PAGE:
It’s arguable that Sheer Heart Attack, rather than it’s predecessor, Queen II, or 1975’s A Night At The Opera, was Queen’s truly seminal album. Whether you agree with this view or not, there is no doubt that the band’s development over four years of live performance and two previous album’s worth of studio time coalesced into something very special in 1974.
In comparison with Queen II, this album might seem almost restrained in its production, but every track is constructed with clever arrangements and multiple layers of sound, woven together with a precision and sensitivity borne of their increasing mastery of the recording studio. An outstanding balance of style and pace, Sheer Heart Attack shows off Queen’s impressive range very effectively. This well constructed album demonstrates their full understanding of the two-sided vinyl format and, in the age of downloads, still demands to be listened to in its entirety; the whole is definitely greater than the sum of the parts.
Side one also includes a medley of independently written songs, similar in construction to Queen II’s ‘Side Black’ medley. From the haunting opening arpeggios of Tenement Funster, via the bitter aggression of Flick Of The Wrist, to the plaintive fading chord of Lily Of The Valley, the medley takes the listener on a brief excursion through some of Queen’s lesser trodden musical avenues and showcases the brilliance of all four band members. American progressive metal band, Dream Theater included an extremely faithful cover of the medley on disc two of the special edition version of their 2009 album Black Clouds & Silver Linings.
Sheer Heart Attack was recorded between July and September 1974. Queen refined existing songs and developed new material for this, their third album in June 1974 at Rockfield Studios in Monmouth, Wales. Brian May was in the early stages of recovery from hepatitis and was absent from many earlier sessions, requiring long periods of rest. Having barely recovered, he was forced into another hospital stay in August, by a duodenal ulcer. After Brian had returned to full time work the band, with producer Roy Thomas Baker, decamped to Wessex Studios in London, England. A lot of the vocal overdubs were recorded at Wessex, with additional material being recorded at Air Studios, also in London. The album was mixed at Trident Studios in London and engineered by Trident’s Mike Stone.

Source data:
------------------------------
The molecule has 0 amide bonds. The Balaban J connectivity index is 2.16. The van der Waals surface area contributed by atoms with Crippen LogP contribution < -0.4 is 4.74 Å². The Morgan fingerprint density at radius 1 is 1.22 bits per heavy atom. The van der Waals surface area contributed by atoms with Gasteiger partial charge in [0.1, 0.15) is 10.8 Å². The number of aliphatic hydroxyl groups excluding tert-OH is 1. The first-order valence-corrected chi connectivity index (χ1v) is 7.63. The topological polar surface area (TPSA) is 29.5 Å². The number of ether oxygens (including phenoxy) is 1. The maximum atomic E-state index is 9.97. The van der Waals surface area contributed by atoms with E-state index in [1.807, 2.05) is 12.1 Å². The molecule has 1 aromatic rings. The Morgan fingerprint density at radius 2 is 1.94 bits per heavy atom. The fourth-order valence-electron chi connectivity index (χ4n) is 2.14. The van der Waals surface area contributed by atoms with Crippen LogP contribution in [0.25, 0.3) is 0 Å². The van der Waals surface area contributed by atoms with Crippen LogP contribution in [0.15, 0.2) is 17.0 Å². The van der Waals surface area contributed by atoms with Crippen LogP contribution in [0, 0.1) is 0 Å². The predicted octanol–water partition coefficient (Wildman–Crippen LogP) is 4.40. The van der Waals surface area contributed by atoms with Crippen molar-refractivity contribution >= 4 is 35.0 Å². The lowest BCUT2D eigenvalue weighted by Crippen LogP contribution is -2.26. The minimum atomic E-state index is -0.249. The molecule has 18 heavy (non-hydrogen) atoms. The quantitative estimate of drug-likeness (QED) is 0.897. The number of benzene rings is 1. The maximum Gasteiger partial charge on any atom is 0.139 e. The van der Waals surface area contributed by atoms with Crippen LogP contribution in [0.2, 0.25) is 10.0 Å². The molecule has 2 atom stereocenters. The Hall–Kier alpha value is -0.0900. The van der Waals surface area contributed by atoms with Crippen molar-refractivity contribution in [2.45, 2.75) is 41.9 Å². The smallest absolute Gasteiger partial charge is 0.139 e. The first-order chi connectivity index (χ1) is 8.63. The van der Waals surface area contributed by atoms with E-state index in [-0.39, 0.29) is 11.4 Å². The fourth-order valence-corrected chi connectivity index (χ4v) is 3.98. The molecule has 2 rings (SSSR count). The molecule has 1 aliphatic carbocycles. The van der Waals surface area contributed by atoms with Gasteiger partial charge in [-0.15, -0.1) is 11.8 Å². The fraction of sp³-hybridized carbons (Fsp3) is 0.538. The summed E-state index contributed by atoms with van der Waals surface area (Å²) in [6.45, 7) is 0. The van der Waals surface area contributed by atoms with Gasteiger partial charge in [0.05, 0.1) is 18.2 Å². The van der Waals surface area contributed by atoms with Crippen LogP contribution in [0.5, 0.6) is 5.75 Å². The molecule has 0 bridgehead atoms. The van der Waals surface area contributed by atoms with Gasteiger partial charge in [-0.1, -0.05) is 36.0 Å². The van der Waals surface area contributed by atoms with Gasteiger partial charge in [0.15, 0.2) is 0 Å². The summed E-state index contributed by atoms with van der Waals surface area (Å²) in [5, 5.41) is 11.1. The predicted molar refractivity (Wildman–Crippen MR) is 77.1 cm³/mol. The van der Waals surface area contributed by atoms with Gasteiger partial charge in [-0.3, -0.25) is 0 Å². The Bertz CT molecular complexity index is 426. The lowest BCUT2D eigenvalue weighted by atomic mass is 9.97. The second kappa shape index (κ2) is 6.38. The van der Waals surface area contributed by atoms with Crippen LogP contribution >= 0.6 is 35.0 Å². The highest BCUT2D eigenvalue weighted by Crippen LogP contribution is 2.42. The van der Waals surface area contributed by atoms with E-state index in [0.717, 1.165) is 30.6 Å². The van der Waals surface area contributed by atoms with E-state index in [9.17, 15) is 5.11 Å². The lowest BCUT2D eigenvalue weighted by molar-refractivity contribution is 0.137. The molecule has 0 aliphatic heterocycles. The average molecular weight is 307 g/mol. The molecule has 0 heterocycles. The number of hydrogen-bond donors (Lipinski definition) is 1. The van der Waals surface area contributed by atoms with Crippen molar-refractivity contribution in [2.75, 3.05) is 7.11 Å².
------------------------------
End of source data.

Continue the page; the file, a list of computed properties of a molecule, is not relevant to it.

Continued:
The album’s cover photograph was based on an idea by Queen; they presented photographer Mick Rock with the brief that they wanted to look as though they’d been washed up on the shore of a desert island. To complete the effect they were smeared with Vaseline and sprayed with water. The credits on the back of the cover would include their first album’s “…and nobody played synthesiser” reference, shortened to “no synthesisers”.
Although members of the music press were still not sure what to make of Queen, the record-buying public had started making up its mind from the release of Seven Seas Of Rhye. Sheer Heart Attack and its single releases – Killer Queen in particular – ensured that the band’s fan base would grow beyond the hard core of ‘those in the know’ to rapidly expanding international legions, keen to buy the records and fill ever-larger concert venues.
Thanks to Phil Chapman
We have a book! This Day In Music’s Guide To Queen. This book tells the full story of the band and its members from pre-Queen to post-Freddie, all the studio and live albums, the 50 Greatest Queen songs, videos, Queen locations, and more…